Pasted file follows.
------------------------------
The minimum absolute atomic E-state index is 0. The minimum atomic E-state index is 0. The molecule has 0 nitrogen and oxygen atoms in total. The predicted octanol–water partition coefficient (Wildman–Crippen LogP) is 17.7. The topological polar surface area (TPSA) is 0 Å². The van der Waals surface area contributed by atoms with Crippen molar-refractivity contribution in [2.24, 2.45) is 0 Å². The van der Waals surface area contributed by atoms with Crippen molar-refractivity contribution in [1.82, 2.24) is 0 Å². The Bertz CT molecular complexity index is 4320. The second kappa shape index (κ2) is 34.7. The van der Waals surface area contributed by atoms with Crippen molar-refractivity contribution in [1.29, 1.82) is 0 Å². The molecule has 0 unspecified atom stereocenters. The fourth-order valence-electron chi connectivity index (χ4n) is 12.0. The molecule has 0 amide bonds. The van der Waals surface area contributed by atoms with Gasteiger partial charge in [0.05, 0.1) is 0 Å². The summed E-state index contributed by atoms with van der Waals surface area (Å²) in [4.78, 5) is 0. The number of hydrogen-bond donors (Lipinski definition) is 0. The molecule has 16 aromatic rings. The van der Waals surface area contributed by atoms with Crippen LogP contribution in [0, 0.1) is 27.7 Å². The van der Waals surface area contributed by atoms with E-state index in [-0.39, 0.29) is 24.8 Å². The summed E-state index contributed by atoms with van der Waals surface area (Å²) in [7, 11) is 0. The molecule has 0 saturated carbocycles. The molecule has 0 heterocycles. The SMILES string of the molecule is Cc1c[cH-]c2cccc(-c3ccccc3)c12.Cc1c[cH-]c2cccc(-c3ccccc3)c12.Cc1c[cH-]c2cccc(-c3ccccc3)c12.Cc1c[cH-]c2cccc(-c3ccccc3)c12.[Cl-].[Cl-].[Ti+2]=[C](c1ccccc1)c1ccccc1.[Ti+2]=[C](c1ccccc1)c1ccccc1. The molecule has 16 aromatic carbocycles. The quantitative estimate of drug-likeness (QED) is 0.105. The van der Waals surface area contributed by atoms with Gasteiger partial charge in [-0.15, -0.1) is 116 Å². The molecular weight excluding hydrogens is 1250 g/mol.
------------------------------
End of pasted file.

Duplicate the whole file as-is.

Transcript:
The minimum absolute atomic E-state index is 0. The minimum atomic E-state index is 0. The molecule has 0 nitrogen and oxygen atoms in total. The predicted octanol–water partition coefficient (Wildman–Crippen LogP) is 17.7. The topological polar surface area (TPSA) is 0 Å². The van der Waals surface area contributed by atoms with Crippen molar-refractivity contribution in [2.24, 2.45) is 0 Å². The van der Waals surface area contributed by atoms with Crippen molar-refractivity contribution in [1.82, 2.24) is 0 Å². The Bertz CT molecular complexity index is 4320. The second kappa shape index (κ2) is 34.7. The van der Waals surface area contributed by atoms with Crippen molar-refractivity contribution in [1.29, 1.82) is 0 Å². The molecule has 0 unspecified atom stereocenters. The fourth-order valence-electron chi connectivity index (χ4n) is 12.0. The molecule has 0 amide bonds. The van der Waals surface area contributed by atoms with Gasteiger partial charge in [0.05, 0.1) is 0 Å². The summed E-state index contributed by atoms with van der Waals surface area (Å²) in [4.78, 5) is 0. The number of hydrogen-bond donors (Lipinski definition) is 0. The molecule has 16 aromatic rings. The van der Waals surface area contributed by atoms with Crippen LogP contribution in [0, 0.1) is 27.7 Å². The van der Waals surface area contributed by atoms with E-state index in [-0.39, 0.29) is 24.8 Å². The summed E-state index contributed by atoms with van der Waals surface area (Å²) in [7, 11) is 0. The molecule has 0 saturated carbocycles. The molecule has 0 heterocycles. The SMILES string of the molecule is Cc1c[cH-]c2cccc(-c3ccccc3)c12.Cc1c[cH-]c2cccc(-c3ccccc3)c12.Cc1c[cH-]c2cccc(-c3ccccc3)c12.Cc1c[cH-]c2cccc(-c3ccccc3)c12.[Cl-].[Cl-].[Ti+2]=[C](c1ccccc1)c1ccccc1.[Ti+2]=[C](c1ccccc1)c1ccccc1. The molecule has 16 aromatic carbocycles. The quantitative estimate of drug-likeness (QED) is 0.105. The van der Waals surface area contributed by atoms with Gasteiger partial charge in [-0.15, -0.1) is 116 Å². The molecular weight excluding hydrogens is 1250 g/mol.